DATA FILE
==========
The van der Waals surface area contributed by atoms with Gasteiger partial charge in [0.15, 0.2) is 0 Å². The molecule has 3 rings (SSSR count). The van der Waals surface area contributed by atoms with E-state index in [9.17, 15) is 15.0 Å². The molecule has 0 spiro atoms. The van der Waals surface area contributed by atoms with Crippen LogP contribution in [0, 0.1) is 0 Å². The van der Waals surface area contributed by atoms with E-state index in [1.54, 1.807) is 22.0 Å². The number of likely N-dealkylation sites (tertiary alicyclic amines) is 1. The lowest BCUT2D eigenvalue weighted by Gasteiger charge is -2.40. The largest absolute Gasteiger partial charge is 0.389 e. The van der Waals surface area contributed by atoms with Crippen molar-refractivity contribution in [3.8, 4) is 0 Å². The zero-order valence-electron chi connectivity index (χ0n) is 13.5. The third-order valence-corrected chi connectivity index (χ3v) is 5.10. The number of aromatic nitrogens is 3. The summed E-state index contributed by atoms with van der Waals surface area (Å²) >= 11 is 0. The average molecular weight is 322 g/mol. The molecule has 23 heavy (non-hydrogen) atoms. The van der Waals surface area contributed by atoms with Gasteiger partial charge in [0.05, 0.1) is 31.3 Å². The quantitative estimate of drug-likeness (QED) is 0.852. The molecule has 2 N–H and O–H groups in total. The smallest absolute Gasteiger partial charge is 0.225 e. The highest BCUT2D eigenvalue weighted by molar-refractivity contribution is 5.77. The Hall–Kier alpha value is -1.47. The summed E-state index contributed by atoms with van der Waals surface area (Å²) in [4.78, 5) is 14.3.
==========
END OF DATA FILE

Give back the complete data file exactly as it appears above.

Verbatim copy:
The van der Waals surface area contributed by atoms with Gasteiger partial charge in [0.15, 0.2) is 0 Å². The molecule has 3 rings (SSSR count). The van der Waals surface area contributed by atoms with E-state index in [9.17, 15) is 15.0 Å². The molecule has 0 spiro atoms. The van der Waals surface area contributed by atoms with Crippen LogP contribution in [0, 0.1) is 0 Å². The van der Waals surface area contributed by atoms with E-state index in [1.54, 1.807) is 22.0 Å². The number of likely N-dealkylation sites (tertiary alicyclic amines) is 1. The lowest BCUT2D eigenvalue weighted by Gasteiger charge is -2.40. The largest absolute Gasteiger partial charge is 0.389 e. The van der Waals surface area contributed by atoms with Crippen molar-refractivity contribution in [3.8, 4) is 0 Å². The zero-order valence-electron chi connectivity index (χ0n) is 13.5. The third-order valence-corrected chi connectivity index (χ3v) is 5.10. The number of aromatic nitrogens is 3. The summed E-state index contributed by atoms with van der Waals surface area (Å²) >= 11 is 0. The average molecular weight is 322 g/mol. The molecule has 23 heavy (non-hydrogen) atoms. The van der Waals surface area contributed by atoms with Gasteiger partial charge in [0.05, 0.1) is 31.3 Å². The quantitative estimate of drug-likeness (QED) is 0.852. The molecule has 2 N–H and O–H groups in total. The smallest absolute Gasteiger partial charge is 0.225 e. The highest BCUT2D eigenvalue weighted by molar-refractivity contribution is 5.77. The Hall–Kier alpha value is -1.47. The summed E-state index contributed by atoms with van der Waals surface area (Å²) in [4.78, 5) is 14.3.